Breaking the CLR Type Safety; Part two

In my last post we saw that CLR type safety can be broken without using unsafe code. This post heavily depends on my last post. If you have not read it, I recommend you take time to read it and come back.

At this point I assume that you’ve read my last post about “Breaking the CLR Type Safety” with union.

If the last post about type safety isn’t interesting enough, we’ll try something interesting with the same trick mentioned in previous post. Note: This post is not meant to teach something constructive rather to have some fun with the .Net and C# compiler in a interesting way.

Hack Hack Hack…

Warning! If you’re a orthodox developer following etiquette of clean code then definitely this post is not for you. You can stop reading now, I’ll bring you another post later. Others read on, let’s have fun.

We know that protected keyword in C# will allow us to access the members in the same class or its derived classes. But protected keyword comes with a restriction that you cannot access the members declared as protected in base class with the instance of base type.

Msdn has a example which shows this restriction. If you violate this, you’ll get compiler error CS1540

In the above example if you uncomment the line “a.x = 10;” you’ll get CS1540 compiler error because a is typed as base type, you’re allowed to access the protected member through derived type or the same type only and not from base types.

For someone curious why such restriction exist, here’s Eric Lippert’s answer on the subject.

Now we know that there exist a restriction in accessing protected members, rest of the post is to show how can we circumvent this restriction in a possibly dirty way which should never be used in any code whatsoever. Purpose of this post is to introduce some problem and solving it to have fun. So don’t take this as a educational post and try to use it.

Let’s say we have a class Base with field named state which we’d like to access in its derived class.

I believe no explanation needed. Code is fairly simple, TypeBaseAsDerived is the magical method which uses the trick explained earlier to Type one type as another evading the type safety. Thus you can access the protected member of base type given that you derived from it using a dirty trick even though it is not allowed.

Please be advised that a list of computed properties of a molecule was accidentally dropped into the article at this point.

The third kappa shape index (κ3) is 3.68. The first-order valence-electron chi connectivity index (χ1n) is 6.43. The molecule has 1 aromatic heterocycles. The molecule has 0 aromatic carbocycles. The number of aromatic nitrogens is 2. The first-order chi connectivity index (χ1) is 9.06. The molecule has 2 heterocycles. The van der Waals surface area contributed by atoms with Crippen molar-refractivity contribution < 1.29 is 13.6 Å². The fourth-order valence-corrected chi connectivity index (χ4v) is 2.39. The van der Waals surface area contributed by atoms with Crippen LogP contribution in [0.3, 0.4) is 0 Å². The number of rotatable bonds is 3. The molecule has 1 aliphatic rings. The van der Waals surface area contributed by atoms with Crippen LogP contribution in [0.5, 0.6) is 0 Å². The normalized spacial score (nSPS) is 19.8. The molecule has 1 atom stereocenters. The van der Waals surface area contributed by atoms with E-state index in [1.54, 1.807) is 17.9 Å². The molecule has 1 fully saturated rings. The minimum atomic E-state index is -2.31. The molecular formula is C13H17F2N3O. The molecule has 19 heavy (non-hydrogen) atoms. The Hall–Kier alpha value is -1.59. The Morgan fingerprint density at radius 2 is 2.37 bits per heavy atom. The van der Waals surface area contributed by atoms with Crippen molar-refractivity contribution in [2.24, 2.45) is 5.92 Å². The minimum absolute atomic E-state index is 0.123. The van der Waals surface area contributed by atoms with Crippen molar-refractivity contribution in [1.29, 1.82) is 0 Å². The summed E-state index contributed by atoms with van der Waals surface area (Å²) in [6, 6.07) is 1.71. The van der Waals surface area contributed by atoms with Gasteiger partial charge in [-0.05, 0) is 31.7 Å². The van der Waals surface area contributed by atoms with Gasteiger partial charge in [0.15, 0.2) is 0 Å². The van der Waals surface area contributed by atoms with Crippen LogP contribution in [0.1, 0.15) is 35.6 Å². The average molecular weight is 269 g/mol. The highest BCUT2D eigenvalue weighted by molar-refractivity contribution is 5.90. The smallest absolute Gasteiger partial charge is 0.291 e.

Those who are tempted to use this as a solution for some problem? No you don’t, there is a better solution to the problem using something so-called Reflection.

I’ve mentioned several times that this post shouldn’t be considered as a guide to write bad code it could be considered as “How not to write code”. Writing such code is different from learning(or knowing) it; nothing wrong in learning it and thus I wrote this post.

Be aware that this is just batshit insane and Don’t try this at Home, Office or anywhere.


Breaking the CLR Type Safety

As you might have already heard .Net is type safe. Specifically talking CLR provides type safety at runtime, some .Net languages (example: C#) work with CLR to provide type safety at compile time.

So what does the term type safe mean?

Let’s find what Wikipedia says:

In computer science, type safety is the extent to which a programming language discourages or prevents type errors. A type error is erroneous or undesirable program behavior caused by a discrepancy between differing data types for the program’s constants, variables, and methods (functions), e.g., treating an integer (int) as a floating-point number (float). Blah blah blah..

Ok, Now we know that type safety has something to do with preventing the programmer from accessing the type as other than what it is.

Well, C# and CLR are pretty good in this, they work together to push you into the Pit of success. But, you need to be very careful when working with unsafe code. Unsafe code is a different world in which you lose all the type safety, memory safety, security etc. So, clearly chances of making mistakes in unsafe code is greater than safe code(code which doesn’t uses unsafe).

We’re not going to look at unsafe code here. There is one trap I can see without using unsafe code at all. It is not so common, but there it is.

You probably have learned union in academics while learning C and C++, but, in C# you probably don’t need this if you’re writing pure managed code, no Interop.  Some of you might not even know that union do exist in .Net world, but they do exist.

I write managed code, To be honest, I’ve never found a use case for union in .Net(at the time of writing), I mean pure managed code, no Interop.

What this post has to do with Union?  As we know that unions share same memory location to store multiple fields(one at a time), that’s where the trap is. Yes, CLR won’t stop you falling into the trap in this case, i.e you could break the type safety provided by CLR using unions. May be break isn’t the right word,  you could call it as a caveat to be aware of. It doesn’t matter what you call, but there’s something to be aware of.

In above program we create a new instance Union and set the Builder field to new StringBuilder. We’re not creating any  instances of String and assigning to Text field, but you can access it. That’s the beauty of unions.

We’re interpreting the StringBuilder as if it is String which also means that something terribly went wrong.

Ideally as a managed programmer you would expect CLR to throw InvalidCastException but above program erroneously  prints some number as String.Length and StringBuilder as the type of the object. If you recall, this clearly violates the definition of type safety from Wikipedia which we skimmed earlier.


This is not to say that CLR isn’t type safe rather it is possible to write erroneous code with C# even without unsafe context. So be careful while dealing with unions in .net.